- Men’s basketball beats Marist for first MAAC win
- Men’s ice hockey outshoots Union 54-17, but falls 5-2
- Women’s basketball stifles Siena, forces 34 turnovers
- Men’s ice hockey beats RPI behind three power-play goals
- Men’s basketball drops MAAC opener to Monmouth
- Four kittens rescued from storm drain on-campus
- Remembering a beloved professor
- Police investigating robbery at Krauszer’s Market
- Quinnipiac rugby wins second straight national championship
- Public Safety investigates newspaper theft
University regulates illegal downloads
With an infinite amount of websites available on the Internet, people all over the country may illegally download copyrighted materials. What many college students do not realize is that every private and public university in the United States has the ability to regulate illegal downloads and distributions on the campus’ network.
The university has a responsibility based on the Higher Education Opportunity Act (HEOA) to regulate the illegal distribution of copyrighted items, such as movies and music, according to Information Security Officer Brian Kelly. Passed in 2008, the HEOA requires Quinnipiac to annually inform students of the consequences they may face if they choose to supply other Internet users with illegal materials.
The Motion Picture Association of America and the Radio Industry Association of America are the two largest industries that monitor illegal downloads, according to Kelly. Although these companies’ softwares have the ability to determine any piracy-related activity, they only send copyright infringement notices on accounts of distribution of copyrighted materials.
“If you have material on your system and you’re putting it back out to the community, you’re going to get caught,” Kelly said. “If you want to protect yourself, don’t offer it back out.”
Students are protected to some degree by the university because of the large amount of users under Quinnipiac’s network, Kelly said.
“There’s a level of protection that the university provides to the students, but when you’re on an off-campus connection, you have a better chance of being caught,” Kelly said.
When the HEOA was passed five years ago, Kelly said many students nationwide were illegally downloading copyrighted materials.
“People were downloading millions of dollars worth of stuff, and the industries were trying to sue and make examples,” Kelly said. “They were trying to change the behavior, but that kind of went away because the perception was that the industry was just being a bully.”
Though Kelly is the person notified of any copyright infringements that take place under the university’s network, he said he does not monitor Internet traffic.
“My role is to respond to the RIAA and the MPAA, who are the two real industry leaders in trying to stop illegally sharing of copyrighted material,” Kelly said. “If you have software on your laptop that’s designed to share those files, those are the people that are going to find you, not Brian Kelly.”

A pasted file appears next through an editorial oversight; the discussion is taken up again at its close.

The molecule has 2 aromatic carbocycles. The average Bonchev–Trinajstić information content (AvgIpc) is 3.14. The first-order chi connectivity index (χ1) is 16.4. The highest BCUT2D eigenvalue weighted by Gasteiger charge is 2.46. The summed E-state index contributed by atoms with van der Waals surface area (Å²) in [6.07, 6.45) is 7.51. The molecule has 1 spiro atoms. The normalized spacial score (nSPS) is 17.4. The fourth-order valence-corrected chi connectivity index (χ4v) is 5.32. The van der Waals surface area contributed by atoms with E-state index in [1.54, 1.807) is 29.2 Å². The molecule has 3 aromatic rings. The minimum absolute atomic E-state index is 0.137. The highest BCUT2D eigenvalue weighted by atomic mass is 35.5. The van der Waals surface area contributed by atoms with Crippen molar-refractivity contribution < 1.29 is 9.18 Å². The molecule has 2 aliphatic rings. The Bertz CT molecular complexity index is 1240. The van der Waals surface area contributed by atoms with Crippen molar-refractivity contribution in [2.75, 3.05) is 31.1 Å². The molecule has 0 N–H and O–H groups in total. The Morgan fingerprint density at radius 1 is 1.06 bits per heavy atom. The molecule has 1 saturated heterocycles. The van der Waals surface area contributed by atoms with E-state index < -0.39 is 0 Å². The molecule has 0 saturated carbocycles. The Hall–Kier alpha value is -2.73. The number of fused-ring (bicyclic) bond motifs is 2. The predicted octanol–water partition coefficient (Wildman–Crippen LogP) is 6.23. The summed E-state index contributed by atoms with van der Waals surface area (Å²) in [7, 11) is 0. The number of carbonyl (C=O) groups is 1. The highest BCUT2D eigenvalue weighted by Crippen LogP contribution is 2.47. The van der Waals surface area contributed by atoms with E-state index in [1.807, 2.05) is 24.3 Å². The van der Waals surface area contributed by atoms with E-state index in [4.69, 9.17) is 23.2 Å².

Kelly, who referred to himself as the public representative to the Internet, said the industries that find illegal activity on the university’s network send him a subpoena and leave him in charge of finding the file distributor on campus.
“On the first offense, we tell them they need to clean it up, delete the software and delete the copyrighted material,” Kelly said. “On a subsequent offense, we would let Student Affairs know and have them handle it with disciplinary action.”
Sophomore Aneta Chorzepa said she thinks minor offenses should be handled strictly between the government and the sharer of illegal files, but the university should be aware of larger issues.
“If a student is caught having done this frequently with several types of materials then the university should know about it,” Chorzepa said. “The university teaches students about integrity and plagiarism, and this is not only something that’s important in school but also in the real world.”
Although sophomore Jhordane McNab said the school should be in charge of punishing students for illegally distributing copyrighted materials rather than the government, she does not like the idea of the university being involved in this matter at all.
“That’s sort of like a ‘Big Brother’ action on the school’s part, and it’s almost an invasion of privacy,” McNab said.
Chorzepa said she feels that if the university did not have a role in dealing with these issues, it would reflect poorly on the school.
“Just like drugs are illegal for good reason, so is illegal downloading and these laws should be enforced,” Chorzepa said. “A law is a law, and whether it’s downloading something like music or actual documents, someone worked hard to create that material and it is unfair to just take it from that person.”
The frenzy of illegally downloading copyrighted materials has died down, according to Kelly, and the university has not been issued a legitimate copyright infringement notice in more than a year.
“I like to think it’s because our students are well-behaved,” Kelly said. “But I can’t navigate your moral compass. If you want to steal stuff, you can steal stuff; but if you get caught, I’m not going to hide you.”